Winter’s over, and the long wait until next season has begun. But how do you store your winter gear properly? Read on to find out.
When the season comes to an end and you’ve got to pack up all your snow gear (yeah, it makes us sad, too), believe it or not, there’s a right and wrong way to do this. Do it wrong and your clothes can come out smelly, creased, and even mouldy (yuck!). So for out top tips on how to store your winter clothes properly, check out the article below.
Five quick and dirty tips to help keep your snow gear in ride-ready shape. Who’s looking forward to opening day?
In a suit carrier in a wardrobe, or folded in a suit carrier or box, away from direct sunlight, and dust! Make sure your gear is safe and protected from the open air and abrasion. We don’t want your DWR rubbing off, now do we?
Hard creases can cause weakness in the membrane or DWR over time, which is why it’s important not to have your snow gear crushed under anything or vacuum sealed while in storage. Hanging is the best way to remove existing creases and prevent future damage. And if you can’t hang them up, fold loosely in box or bag.
If it smells going in, it’s going to stink coming out! Storing wet and dirty clothes will allow mould, bacteria, and even fungus to develop. This means when it’s time to pull them out again, you’ll be more pumpkin than Cinderella!
Tell yourself you’ll fix it next season is a great way to end up with a broken jacket on day one of your holiday! Fix any issues or damage before storing because it always seems like a bigger job when you discover them six months later.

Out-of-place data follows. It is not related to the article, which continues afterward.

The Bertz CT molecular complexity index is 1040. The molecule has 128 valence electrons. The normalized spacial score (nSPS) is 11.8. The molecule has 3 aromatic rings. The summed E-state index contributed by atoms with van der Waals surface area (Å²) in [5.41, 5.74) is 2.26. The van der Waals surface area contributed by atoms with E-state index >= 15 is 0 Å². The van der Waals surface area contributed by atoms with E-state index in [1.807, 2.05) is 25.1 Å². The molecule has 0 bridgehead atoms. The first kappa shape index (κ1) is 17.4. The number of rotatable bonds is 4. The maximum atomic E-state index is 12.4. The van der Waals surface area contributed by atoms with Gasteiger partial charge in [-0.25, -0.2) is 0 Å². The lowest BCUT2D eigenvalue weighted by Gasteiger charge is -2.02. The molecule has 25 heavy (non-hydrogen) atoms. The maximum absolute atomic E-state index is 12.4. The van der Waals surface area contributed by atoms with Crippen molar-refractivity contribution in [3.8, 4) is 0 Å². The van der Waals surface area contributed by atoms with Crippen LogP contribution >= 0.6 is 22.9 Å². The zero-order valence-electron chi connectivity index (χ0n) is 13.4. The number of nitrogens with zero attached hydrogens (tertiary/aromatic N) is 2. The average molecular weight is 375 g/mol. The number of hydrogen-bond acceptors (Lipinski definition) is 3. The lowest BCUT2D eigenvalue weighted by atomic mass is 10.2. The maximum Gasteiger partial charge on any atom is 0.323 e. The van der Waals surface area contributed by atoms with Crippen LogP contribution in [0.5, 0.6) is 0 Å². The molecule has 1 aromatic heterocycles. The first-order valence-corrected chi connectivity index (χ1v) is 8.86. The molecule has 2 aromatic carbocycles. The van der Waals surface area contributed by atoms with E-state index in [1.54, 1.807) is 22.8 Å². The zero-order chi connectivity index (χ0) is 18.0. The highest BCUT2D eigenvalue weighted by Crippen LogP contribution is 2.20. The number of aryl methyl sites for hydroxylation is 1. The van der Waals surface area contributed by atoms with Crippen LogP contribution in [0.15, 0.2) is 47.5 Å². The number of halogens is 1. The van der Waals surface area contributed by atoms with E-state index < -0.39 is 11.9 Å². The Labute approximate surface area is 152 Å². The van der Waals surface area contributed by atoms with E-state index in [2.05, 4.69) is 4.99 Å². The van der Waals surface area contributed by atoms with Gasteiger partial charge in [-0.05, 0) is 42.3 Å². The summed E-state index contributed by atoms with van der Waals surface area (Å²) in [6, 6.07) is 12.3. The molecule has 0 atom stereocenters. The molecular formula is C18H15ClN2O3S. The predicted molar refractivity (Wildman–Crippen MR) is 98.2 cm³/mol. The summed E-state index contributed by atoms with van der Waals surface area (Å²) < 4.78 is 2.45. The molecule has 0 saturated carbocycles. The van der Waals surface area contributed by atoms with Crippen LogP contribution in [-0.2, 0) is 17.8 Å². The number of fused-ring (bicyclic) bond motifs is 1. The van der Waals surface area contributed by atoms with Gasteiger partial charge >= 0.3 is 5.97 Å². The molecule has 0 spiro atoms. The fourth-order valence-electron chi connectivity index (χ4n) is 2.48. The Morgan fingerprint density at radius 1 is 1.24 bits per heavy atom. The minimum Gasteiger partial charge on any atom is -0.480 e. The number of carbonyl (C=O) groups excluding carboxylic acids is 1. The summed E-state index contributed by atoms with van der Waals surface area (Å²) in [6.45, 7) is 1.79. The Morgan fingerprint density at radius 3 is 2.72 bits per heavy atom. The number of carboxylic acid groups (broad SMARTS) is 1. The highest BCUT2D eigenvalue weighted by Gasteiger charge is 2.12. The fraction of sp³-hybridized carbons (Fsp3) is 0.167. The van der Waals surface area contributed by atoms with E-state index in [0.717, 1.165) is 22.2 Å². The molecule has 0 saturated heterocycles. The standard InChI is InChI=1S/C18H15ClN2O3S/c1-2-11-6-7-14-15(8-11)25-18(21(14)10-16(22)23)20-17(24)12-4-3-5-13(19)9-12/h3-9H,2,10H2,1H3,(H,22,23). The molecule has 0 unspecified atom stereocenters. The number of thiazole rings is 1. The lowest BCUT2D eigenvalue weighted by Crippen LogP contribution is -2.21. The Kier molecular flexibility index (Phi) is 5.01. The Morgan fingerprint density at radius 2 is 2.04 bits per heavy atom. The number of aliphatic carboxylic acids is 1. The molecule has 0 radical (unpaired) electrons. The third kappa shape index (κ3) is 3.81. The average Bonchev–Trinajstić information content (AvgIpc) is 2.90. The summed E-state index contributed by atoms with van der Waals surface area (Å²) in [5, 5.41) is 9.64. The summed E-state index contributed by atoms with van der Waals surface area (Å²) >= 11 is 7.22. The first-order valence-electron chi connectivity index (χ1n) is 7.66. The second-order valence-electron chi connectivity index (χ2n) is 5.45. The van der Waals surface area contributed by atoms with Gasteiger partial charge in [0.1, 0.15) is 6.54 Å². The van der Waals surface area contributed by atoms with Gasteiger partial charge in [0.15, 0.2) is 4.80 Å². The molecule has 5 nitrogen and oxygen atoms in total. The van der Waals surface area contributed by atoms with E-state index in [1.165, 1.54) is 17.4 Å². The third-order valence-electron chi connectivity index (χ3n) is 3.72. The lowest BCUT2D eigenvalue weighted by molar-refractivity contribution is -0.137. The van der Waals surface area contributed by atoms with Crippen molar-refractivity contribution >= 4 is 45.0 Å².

Dust may not seem like a big deal, but it can get into and degrade the DWR coating. And if it doesn’t, wiping it off can do that. And sometimes, dust-mites can get into your clothes if they’re dusty. So yeah, dust bad, no dust good.
When you’re preparing winter clothes for storage, the most important thing to ensure is that they’re clean and dry. And that there’s no chocolates left in the pockets. Trust us, year-old, half-eaten Kit-Kats… Well, let’s just say they’re not still edible. Ahem, anyway, ensuring your clothes are clean and dry is priority number one. Wet or damp clothes will produce mould over the course of time and will make your gear stink, as well as affect the physical makeup and appearance of the item, too. Waterproofing, colour, they could all be ruined.
And if your clothes are dirty, either smelly from sweat or actually dirty, leaving them for a year will deeply ingrain any dirt into the fabric to the point where it will be nearly impossible to remove it without damaging the garment! So how do you do this?
Cleaning winter clothes can be a tricky thing with so many different methods out there! Our first recommendation is to check the labels and follow any washing instructions there.
However, a lot of the time, leaving your clothes to hang outside will rid them of any smells and let them dry out completely (providing it’s not raining!). If they’re particularly stinky, turn them inside out before allowing to air. You can also leave them outside in the rain while inside out which will help cleanse them!
Failing that, a light wash on a cold setting in the machine with a waterproof-garment safe washing detergent will definitely do the trick. Just remember not to spin them! We have a whole guide on washing here, if you need it.
If your snow gear is coming out of the wash sopping wet, allow to hang-dry inside over a bucket or tray until it’s drip free, then turn it inside out, and allow to hang dry in the open air outside until completely dry. The outer shell should dry quickly anyway, so once the lining and insulation is dry, you can turn it inside out and bring it in again, or leave it outside… Just make sure it’s not in direct sunlight if you are!